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Offiline Arabic Handwritten Character Recognizer Based on Feature Extraction and Support Vector Machine

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Submitted By thahirsh
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Offline handwritten Arabic character recognizer based on Feature extraction and Support vector machine
Thahira banu,

Assistant professor in MCA department

Sankara College of Science and comerce,


ABSTRACT: Since the problem of Arabic text recognition is a large and complex one, it makes sense to try a simple method to see what performance can be achieved. The characters are written by many people using a great variety of sizes, writing styles, instruments, and with a widely varying amount of care. Some of the characters or words are poorly formed and are hard to classify, even for a human. Of the 280 sample characters used for training, 280 have been used for test purposes. The captured image of a character is normalized and set to eight feature values as parameter values of a vector. Training has given for a character by SVM (Support Vector machine) algorithm. It attempts to work with a subset of the features in a character that a human would typically see for the identification of Arabic characters.

1. Introduction One of the most classical applications of the Artificial Neural Network is the Character Recognition System. Cost effective and less time consuming, businesses, post offices, banks, security systems, and even the field of robotics employ this system as the base of their operations. Handwriting recognition can be defined as the task of transforming text represented in the spatial form of graphical marks into its symbolic representation. A recognition system can be either “on-line” or off-line”. It is “on-line” if the temporal sequence of points traced out by the pen is available, such as with electronic personal data assistants that require the user to “write” on the screen using a stylus. It is “off-line” if it is applied to previously written text, such as any images scanned in by a scanner. The on-line problem is usually easier than the off-line problem since more information is available. This article is restricted to off-line Arabic character recognition system only.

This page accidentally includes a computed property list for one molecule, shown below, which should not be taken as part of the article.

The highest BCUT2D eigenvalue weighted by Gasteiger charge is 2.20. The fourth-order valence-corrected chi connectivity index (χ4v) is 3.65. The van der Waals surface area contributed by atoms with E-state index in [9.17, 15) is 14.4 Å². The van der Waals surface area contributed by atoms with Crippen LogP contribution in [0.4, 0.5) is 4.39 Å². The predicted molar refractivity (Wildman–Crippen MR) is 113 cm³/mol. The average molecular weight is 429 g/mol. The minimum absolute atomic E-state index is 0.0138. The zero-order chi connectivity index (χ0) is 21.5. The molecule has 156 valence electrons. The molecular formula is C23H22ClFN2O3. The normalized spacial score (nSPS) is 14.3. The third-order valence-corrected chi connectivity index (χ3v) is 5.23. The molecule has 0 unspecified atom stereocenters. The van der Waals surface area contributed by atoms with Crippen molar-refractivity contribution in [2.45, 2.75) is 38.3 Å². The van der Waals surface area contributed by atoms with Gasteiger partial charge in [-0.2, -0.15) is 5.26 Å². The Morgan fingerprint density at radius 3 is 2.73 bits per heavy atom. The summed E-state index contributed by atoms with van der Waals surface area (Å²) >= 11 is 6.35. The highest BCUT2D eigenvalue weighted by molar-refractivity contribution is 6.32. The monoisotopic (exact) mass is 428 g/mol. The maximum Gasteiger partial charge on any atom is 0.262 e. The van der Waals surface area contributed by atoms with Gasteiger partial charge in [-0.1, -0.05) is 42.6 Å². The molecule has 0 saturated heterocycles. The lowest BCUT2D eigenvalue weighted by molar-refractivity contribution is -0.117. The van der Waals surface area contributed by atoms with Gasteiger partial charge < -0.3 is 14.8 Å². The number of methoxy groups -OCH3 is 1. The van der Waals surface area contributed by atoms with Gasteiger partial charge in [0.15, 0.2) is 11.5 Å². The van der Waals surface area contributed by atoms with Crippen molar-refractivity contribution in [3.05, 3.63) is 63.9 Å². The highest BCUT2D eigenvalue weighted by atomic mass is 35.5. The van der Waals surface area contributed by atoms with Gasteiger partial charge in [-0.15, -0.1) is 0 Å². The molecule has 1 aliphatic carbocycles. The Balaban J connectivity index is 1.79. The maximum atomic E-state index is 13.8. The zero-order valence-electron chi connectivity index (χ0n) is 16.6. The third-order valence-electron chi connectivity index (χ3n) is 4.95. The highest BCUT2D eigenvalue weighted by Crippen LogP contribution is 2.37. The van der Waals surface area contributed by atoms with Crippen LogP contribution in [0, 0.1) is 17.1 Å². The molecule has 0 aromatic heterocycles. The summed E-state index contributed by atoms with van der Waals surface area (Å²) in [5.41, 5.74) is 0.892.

1. Arabic writing: The Arabic alphabet contains 28 letters. Each has between two and four shapes, and the choice of which shape to use depends on the position of the letter within its word or sub word. The shapes correspond to the four positions: beginning of a (sub-) word, middle of a (sub) word and of a (sub) word and in isolation. Some variations are shown. [pic]
Figure : four handwritten examples of laam-alif suggest allowable variation

1.2. Proposed approach:

This method is recognizes the isolated Arabic handwritten alphabets only. First an image is cleaned with image processing technique. It may be converted to a more concise representation like slope, height of the character, etc, and then features are detected from the image. With the features as input, a recognizer returns the identified character. This system is to develop a system capable of recognizing handwritten characters inputted by the image of a character (off-line). It provides means for training the input characters first, then classification option for characters. The input image is compared with the stored model of a character image values using SVM algorithm.

2. Support Vector Machines SVM